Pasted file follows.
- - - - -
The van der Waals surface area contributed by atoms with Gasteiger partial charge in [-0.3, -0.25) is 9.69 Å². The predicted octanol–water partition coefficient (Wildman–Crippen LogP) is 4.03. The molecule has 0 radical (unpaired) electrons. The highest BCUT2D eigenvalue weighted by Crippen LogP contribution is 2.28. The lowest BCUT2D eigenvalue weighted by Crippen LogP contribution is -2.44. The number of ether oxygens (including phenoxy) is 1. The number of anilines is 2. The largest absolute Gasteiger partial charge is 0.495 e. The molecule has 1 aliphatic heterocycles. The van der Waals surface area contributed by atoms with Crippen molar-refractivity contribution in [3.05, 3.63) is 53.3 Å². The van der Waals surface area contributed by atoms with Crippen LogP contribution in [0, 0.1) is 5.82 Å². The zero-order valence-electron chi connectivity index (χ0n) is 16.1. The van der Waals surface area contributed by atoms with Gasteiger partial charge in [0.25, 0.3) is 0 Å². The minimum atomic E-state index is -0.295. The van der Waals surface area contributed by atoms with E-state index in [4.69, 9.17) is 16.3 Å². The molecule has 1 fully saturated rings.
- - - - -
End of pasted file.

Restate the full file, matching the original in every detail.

The van der Waals surface area contributed by atoms with Gasteiger partial charge in [-0.3, -0.25) is 9.69 Å². The predicted octanol–water partition coefficient (Wildman–Crippen LogP) is 4.03. The molecule has 0 radical (unpaired) electrons. The highest BCUT2D eigenvalue weighted by Crippen LogP contribution is 2.28. The lowest BCUT2D eigenvalue weighted by Crippen LogP contribution is -2.44. The number of ether oxygens (including phenoxy) is 1. The number of anilines is 2. The largest absolute Gasteiger partial charge is 0.495 e. The molecule has 1 aliphatic heterocycles. The van der Waals surface area contributed by atoms with Crippen molar-refractivity contribution in [3.05, 3.63) is 53.3 Å². The van der Waals surface area contributed by atoms with Crippen LogP contribution in [0, 0.1) is 5.82 Å². The zero-order valence-electron chi connectivity index (χ0n) is 16.1. The van der Waals surface area contributed by atoms with Gasteiger partial charge in [0.25, 0.3) is 0 Å². The minimum atomic E-state index is -0.295. The van der Waals surface area contributed by atoms with E-state index in [4.69, 9.17) is 16.3 Å². The molecule has 1 fully saturated rings.